Keywords: Psychotic Disorders (schizophrenia, bipolar, SMI, etc), Brain (Neuroanatomy, Neurocognition, Neurotransmitters, etc)
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Chang M, Wortzel HS, Martinez R: Protecting the Rights of Defendants in Cases Where the Question of Competency Has Been Raised. Journal of the American Academy of Psychiatry and the Law 41(3): 463-465, 2013
Abstract not available
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Churchwell JC, Lopez-Larson M, Yurgelun-Todd DA. Orbitofrontal cortex and neuromaturation: a gateway to risk? Biol Psychiatry. 2012 Apr 15;71(8):664-5.
Abstract not available
Keywords: Substance Abuse
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Churchwell JC, Yurgelun-Todd DA. Age-related changes in insula cortical thickness and impulsivity: significance for emotional development and decision-making. Dev Cogn Neurosci. 2013 Oct;6:80-6.
Insula function has been associated with emotional regulation, adjusting to changing outcomes under risk, reward and loss anticipation, discounting of future rewards, and self-rated impulsivity. The role of the insula in these processes may be fundamentally related to prospective thinking, a trait that increases with age. There is evidence that insular cortical thickness shows age related decreases that parallel age related increases in future orientation and planning. We tested the hypothesis that nonplanning decreases with age and that insula thickness is related to both age and nonplanning impulsivity. Fifty-nine male and female participants, ranging in age from 10 to 22 years old, underwent structural magnetic resonance imaging (MRI) procedures and were assessed using the Barratt Impulsiveness Scale (BIS). We observed that anterior insula thickness and nonplanning impulsivity show an inverse relationship with age and that there is a significant positive linear relationship between anterior insula thickness and nonplanning.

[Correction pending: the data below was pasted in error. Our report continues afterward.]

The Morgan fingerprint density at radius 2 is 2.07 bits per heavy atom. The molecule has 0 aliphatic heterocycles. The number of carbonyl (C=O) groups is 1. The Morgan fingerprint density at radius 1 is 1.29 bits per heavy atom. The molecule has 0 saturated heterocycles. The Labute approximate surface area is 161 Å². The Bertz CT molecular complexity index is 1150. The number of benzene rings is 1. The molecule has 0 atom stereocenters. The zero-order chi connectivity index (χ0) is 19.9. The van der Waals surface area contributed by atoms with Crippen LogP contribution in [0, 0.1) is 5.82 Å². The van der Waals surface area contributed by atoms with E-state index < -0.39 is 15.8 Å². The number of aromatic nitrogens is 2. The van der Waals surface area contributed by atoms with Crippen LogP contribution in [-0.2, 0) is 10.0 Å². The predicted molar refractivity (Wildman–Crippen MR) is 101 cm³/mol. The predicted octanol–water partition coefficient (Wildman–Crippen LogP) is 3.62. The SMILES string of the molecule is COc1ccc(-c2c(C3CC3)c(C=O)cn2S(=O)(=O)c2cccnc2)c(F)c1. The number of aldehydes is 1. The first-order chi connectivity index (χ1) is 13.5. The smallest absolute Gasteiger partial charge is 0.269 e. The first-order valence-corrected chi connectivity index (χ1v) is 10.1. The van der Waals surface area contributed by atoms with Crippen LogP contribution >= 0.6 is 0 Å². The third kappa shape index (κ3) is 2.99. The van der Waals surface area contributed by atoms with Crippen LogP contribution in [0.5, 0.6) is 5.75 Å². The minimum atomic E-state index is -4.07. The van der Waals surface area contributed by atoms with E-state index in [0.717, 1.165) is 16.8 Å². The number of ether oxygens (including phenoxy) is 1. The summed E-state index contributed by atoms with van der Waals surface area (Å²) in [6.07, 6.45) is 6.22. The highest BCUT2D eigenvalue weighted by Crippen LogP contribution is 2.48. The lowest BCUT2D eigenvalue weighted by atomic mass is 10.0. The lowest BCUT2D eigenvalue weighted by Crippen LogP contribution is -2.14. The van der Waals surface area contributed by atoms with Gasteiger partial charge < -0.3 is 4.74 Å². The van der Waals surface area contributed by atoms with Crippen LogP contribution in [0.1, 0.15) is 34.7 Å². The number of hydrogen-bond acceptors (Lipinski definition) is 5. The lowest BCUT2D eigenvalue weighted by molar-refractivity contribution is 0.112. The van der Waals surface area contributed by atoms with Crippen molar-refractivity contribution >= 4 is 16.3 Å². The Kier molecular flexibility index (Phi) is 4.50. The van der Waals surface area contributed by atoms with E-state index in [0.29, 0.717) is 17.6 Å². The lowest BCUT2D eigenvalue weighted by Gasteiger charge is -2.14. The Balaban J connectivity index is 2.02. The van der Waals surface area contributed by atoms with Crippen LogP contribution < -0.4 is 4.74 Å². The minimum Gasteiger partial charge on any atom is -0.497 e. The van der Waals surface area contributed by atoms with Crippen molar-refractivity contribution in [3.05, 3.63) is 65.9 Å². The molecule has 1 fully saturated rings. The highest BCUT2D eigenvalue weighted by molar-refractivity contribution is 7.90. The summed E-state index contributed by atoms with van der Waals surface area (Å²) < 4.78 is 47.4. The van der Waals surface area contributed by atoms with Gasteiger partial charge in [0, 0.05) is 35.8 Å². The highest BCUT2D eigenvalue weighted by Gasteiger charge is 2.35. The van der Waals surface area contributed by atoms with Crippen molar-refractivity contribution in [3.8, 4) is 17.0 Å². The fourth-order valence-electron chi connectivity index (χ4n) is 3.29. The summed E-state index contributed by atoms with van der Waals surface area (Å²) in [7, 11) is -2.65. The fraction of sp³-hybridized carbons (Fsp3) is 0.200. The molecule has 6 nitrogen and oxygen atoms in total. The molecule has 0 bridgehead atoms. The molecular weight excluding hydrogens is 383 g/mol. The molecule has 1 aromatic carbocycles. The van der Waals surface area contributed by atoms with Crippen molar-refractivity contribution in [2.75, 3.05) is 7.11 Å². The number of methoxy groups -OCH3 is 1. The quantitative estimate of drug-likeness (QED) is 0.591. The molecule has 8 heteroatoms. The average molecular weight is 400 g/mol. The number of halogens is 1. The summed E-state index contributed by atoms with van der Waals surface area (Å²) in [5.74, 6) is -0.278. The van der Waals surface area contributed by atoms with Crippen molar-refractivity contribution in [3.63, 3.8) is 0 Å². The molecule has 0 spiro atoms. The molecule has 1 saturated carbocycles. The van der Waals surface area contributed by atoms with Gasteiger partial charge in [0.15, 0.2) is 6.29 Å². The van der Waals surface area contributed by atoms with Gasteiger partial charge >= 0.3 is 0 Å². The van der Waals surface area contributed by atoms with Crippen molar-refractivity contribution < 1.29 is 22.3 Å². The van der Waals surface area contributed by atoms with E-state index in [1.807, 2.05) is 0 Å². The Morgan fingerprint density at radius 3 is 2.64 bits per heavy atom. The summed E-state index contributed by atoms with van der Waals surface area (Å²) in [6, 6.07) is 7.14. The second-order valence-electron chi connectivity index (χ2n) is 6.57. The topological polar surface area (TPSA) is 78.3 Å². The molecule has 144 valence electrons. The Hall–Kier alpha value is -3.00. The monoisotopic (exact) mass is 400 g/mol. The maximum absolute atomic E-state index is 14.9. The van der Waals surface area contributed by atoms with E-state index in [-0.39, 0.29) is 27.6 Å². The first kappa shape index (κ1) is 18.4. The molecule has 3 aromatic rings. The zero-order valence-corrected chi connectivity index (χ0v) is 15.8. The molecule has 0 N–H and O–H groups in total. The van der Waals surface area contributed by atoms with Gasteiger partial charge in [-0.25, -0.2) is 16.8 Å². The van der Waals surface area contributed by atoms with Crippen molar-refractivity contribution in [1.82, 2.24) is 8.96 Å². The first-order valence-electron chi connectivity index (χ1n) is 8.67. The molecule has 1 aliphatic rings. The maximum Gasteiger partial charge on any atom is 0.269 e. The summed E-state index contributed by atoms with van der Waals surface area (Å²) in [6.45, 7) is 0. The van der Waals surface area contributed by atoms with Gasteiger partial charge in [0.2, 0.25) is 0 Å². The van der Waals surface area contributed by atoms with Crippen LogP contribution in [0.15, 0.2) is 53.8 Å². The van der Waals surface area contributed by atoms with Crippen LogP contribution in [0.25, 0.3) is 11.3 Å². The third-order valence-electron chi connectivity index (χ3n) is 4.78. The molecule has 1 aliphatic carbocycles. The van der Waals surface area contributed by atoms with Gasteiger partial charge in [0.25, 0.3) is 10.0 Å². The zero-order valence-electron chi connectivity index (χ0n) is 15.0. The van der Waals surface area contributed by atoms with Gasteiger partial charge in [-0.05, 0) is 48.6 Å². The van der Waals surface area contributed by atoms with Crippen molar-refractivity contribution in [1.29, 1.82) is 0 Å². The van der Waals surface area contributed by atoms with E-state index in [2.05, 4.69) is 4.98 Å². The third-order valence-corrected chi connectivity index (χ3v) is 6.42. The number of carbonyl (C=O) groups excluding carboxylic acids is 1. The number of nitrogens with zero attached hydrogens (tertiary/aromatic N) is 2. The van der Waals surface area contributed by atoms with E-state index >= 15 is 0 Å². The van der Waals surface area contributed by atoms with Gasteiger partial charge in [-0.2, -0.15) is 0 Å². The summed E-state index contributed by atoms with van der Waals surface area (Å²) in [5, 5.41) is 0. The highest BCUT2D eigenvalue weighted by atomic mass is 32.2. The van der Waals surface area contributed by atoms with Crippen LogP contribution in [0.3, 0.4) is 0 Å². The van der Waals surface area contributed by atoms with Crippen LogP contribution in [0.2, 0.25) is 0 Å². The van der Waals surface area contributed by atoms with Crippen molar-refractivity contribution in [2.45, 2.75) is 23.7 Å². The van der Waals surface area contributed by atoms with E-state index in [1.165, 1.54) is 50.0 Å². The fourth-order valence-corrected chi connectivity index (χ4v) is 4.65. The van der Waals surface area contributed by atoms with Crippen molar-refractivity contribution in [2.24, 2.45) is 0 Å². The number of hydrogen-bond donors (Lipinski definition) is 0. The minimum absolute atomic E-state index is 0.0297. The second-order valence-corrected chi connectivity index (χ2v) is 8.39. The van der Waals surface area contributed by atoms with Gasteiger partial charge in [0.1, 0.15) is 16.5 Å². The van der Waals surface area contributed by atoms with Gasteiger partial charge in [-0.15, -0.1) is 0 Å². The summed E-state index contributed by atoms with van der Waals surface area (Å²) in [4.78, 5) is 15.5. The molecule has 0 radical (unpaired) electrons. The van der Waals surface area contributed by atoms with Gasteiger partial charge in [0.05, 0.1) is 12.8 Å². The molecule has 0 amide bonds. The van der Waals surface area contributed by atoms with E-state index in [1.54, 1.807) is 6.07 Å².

Keywords: Brain (Neuroanatomy, Neurocognition, Neurotransmitters, etc)
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Davidson, C. L., Babson, K. A., Bonn-Miller, M. O., Souter, T. and Vannoy, S. (2013), The Impact of Exercise on Suicide Risk: Examining Pathways through Depression, PTSD, and Sleep in an Inpatient Sample of Veterans. Suicide and Life-Threat Behavi.
Suicide has a large public health impact. Although effective interventions exist, the many people at risk for suicide cannot access these interventions. Exercise interventions hold promise in terms of reducing suicide because of their ease of implementation. While exercise reduces depression, and reductions in depressive symptoms are linked to reduced suicidal ideation, no studies have directly linked exercise and suicide risk. The current study examined this association, including potential mediators (i.e., sleep disturbance, posttraumatic stress symptoms, and depression), in a sample of Veterans. SEM analyses revealed that exercise was directly and indirectly associated with suicide risk. Additionally, exercise was associated with fewer depressive symptoms and better sleep patterns, each of which was, in turn, related to lower suicide risk.
Keywords: Suicide Prevention
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Davidson, C. L., & Wingate, L. R. (2013). The glass half-full or a hopeful outlook: Which explains more variance in interpersonal suicide risk in a psychotherapy clinic sample? Journal of Positive Psychology, 8, 263-272.
Recent research has suggested that constructs in the field of positive psychology may be important for understanding suicide risk. Specifically, both hope theory and dispositional optimism have been linked to lower levels of suicidal ideation and interpersonal suicide risk. Despite these encouraging findings, no study has investigated the relationships between hope, optimism, and suicide risk in a clinical sample. The current study aimed to address this gap and to determine if hope or optimism was more important for understanding suicide risk as operationalized by the interpersonal-psychological theory and suicidal ideation. Results of hierarchical regression analyses revealed that both hope and optimism predicted lower levels of burdensomeness and thwarted belongingness, but were not significant predictors of suicidal ideation. Further, results revealed that when both hope and optimism were entered into a hierarchical regression in the final step, only optimism remained significant. Theoretical and clinical implications of these findings are discussed.
Keywords: Suicide Prevention
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Greenwood TA, Swerdlow NR, Gur RE, Cadenhead KS, Calkins ME, Dobie DJ, Freedman R, Green MF, Gur RC, Lazzeroni LC, Nuechterlein KH, Olincy A, Radant AD, Ray A, Schork NJ, Seidman LJ, Siever LJ, Silverman JM, Stone WS, Sugar CA, Tsuang DW, Tsuang MT, Turetsky BI, Light GA, Braff DL. Genome-wide linkage analyses of 12 endophenotypes for schizophrenia from the Consortium on the Genetics of Schizophrenia. Am J Psychiatry. 2013 May 1;170(5):521-32.